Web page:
10. Estimate of Cost-of-goods at Scale (Eng and business team).  Use MVP and customer interviews to estimate COGs at scale.

Benefit to Students:
Students will gain firsthand experience in customer discovery, value proposition development, economic cost analysis, industry research, conducting customer interviews, and communication skills using the lean startup methodology.  Engineering students will get first-hand experience at building prototype designs and Agile development.  Nutrition students will work directly with animals collecting data and learn about USDA regulations and requirements. In addition, cross functional teamwork between business, agriculture, and engineering teams will be a requirement.  Understanding the value that each team member plays will be critical for success.

What process or guidelines will determine which students are being paid (undergraduate, graduate, etc.) and which aren’t, along with estimates of amounts and methods (hourly, end of semester, etc.).
Fall Semester 2021 [14 Weeks]

  • Project Manager, Biomedical Engineer Master of Engineering and MBA Student: 1 student * [ up to 4 hours/week]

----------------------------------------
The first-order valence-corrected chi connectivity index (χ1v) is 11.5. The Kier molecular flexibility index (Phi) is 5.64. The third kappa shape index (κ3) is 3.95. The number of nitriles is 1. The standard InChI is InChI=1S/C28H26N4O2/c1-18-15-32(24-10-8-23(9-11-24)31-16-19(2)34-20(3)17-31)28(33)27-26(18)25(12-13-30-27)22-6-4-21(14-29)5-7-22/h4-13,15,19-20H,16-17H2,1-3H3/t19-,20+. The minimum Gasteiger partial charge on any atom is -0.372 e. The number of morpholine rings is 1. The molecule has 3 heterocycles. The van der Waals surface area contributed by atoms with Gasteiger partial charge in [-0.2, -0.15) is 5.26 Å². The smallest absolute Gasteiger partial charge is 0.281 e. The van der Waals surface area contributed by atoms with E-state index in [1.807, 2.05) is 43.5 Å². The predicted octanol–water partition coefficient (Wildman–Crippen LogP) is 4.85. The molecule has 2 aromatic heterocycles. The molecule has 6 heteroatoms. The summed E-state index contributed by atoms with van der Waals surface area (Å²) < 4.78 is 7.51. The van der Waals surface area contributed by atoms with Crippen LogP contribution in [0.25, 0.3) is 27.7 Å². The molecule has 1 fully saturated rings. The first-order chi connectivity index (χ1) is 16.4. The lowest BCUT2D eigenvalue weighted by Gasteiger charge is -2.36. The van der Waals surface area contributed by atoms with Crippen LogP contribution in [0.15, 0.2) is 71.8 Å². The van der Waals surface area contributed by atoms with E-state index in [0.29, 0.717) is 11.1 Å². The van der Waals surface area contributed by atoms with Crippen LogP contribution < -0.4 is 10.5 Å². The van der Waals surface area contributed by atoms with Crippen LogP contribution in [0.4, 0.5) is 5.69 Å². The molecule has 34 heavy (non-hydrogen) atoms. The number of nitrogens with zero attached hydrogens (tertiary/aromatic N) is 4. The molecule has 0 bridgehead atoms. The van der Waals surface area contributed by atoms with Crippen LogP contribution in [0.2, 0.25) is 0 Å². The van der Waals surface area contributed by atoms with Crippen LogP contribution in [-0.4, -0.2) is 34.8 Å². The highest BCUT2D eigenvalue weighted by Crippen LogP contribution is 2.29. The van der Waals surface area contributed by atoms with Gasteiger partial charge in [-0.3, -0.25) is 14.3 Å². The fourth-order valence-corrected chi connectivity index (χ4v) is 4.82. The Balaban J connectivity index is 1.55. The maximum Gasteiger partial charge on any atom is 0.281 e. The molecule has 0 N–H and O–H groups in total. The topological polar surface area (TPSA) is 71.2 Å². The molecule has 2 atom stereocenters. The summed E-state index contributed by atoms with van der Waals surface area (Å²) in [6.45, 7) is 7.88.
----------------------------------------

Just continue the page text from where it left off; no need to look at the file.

• Engineering Team, Undergraduate Electrical Engineering Students: 2 students * [up to 8 hours/week]
  • Ag Team, Graduate/Undergrad students: 2 students * [up to 4 hours/week]
  • Business Team, Undergrad students: 2 students * [up to 4 hours/week]
  • Budget: 7 students working 32 hours/week * $13/hour = $384*14 è $5824

Spring Semester 2022 [14 Weeks] (grow teams with electronics test and animal experiments)

  • Project Manager, Biomedical Engineer Master of Engineering and MBA Student: 1 student * [ up to 8 hours/week]
  • Engineering Team, Undergraduate Electrical Engineering Students: 2- 3 students * [up to 6 hours/week]
  • Ag Team, Undergrad students: 2-3 students * [up to 4 hours/week]
  • Business Team, Undergrad students: 2-3 students * [up to 4 hours/week]
  • Budget: 10 Students working 46 hours/week * $13/hour * 14 weeks è $7728

Will the project require travel?
No travel is required.

Read the Full Proposal